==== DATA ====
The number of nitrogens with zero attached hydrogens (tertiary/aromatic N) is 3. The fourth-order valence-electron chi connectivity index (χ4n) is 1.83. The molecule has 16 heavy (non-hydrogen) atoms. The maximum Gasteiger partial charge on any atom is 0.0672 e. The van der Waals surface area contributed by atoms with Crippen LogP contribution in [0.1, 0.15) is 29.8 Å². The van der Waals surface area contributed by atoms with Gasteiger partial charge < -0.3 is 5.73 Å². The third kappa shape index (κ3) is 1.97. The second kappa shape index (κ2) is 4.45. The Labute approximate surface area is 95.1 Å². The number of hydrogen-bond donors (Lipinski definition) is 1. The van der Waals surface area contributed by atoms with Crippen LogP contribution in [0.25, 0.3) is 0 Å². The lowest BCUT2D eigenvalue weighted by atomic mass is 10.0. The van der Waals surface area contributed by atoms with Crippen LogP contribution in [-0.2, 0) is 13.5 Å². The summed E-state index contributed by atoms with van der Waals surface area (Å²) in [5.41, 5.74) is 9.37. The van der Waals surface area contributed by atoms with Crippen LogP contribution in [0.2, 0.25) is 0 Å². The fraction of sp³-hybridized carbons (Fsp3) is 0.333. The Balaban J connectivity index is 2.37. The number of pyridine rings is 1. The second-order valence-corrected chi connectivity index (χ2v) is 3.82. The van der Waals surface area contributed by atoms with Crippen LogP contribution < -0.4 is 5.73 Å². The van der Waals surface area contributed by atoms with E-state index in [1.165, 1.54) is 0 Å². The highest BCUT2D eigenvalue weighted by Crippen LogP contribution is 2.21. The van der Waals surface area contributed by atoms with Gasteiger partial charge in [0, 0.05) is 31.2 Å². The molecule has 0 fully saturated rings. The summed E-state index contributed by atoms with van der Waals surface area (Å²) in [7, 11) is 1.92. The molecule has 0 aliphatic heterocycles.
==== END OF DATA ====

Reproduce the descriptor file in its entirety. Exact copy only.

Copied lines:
The number of nitrogens with zero attached hydrogens (tertiary/aromatic N) is 3. The fourth-order valence-electron chi connectivity index (χ4n) is 1.83. The molecule has 16 heavy (non-hydrogen) atoms. The maximum Gasteiger partial charge on any atom is 0.0672 e. The van der Waals surface area contributed by atoms with Crippen LogP contribution in [0.1, 0.15) is 29.8 Å². The van der Waals surface area contributed by atoms with Gasteiger partial charge < -0.3 is 5.73 Å². The third kappa shape index (κ3) is 1.97. The second kappa shape index (κ2) is 4.45. The Labute approximate surface area is 95.1 Å². The number of hydrogen-bond donors (Lipinski definition) is 1. The van der Waals surface area contributed by atoms with Crippen LogP contribution in [0.25, 0.3) is 0 Å². The lowest BCUT2D eigenvalue weighted by atomic mass is 10.0. The van der Waals surface area contributed by atoms with Crippen LogP contribution in [-0.2, 0) is 13.5 Å². The summed E-state index contributed by atoms with van der Waals surface area (Å²) in [5.41, 5.74) is 9.37. The van der Waals surface area contributed by atoms with Crippen LogP contribution in [0.2, 0.25) is 0 Å². The fraction of sp³-hybridized carbons (Fsp3) is 0.333. The Balaban J connectivity index is 2.37. The number of pyridine rings is 1. The second-order valence-corrected chi connectivity index (χ2v) is 3.82. The van der Waals surface area contributed by atoms with Crippen LogP contribution < -0.4 is 5.73 Å². The van der Waals surface area contributed by atoms with E-state index in [1.165, 1.54) is 0 Å². The highest BCUT2D eigenvalue weighted by Crippen LogP contribution is 2.21. The van der Waals surface area contributed by atoms with Gasteiger partial charge in [0, 0.05) is 31.2 Å². The molecule has 0 fully saturated rings. The summed E-state index contributed by atoms with van der Waals surface area (Å²) in [7, 11) is 1.92. The molecule has 0 aliphatic heterocycles.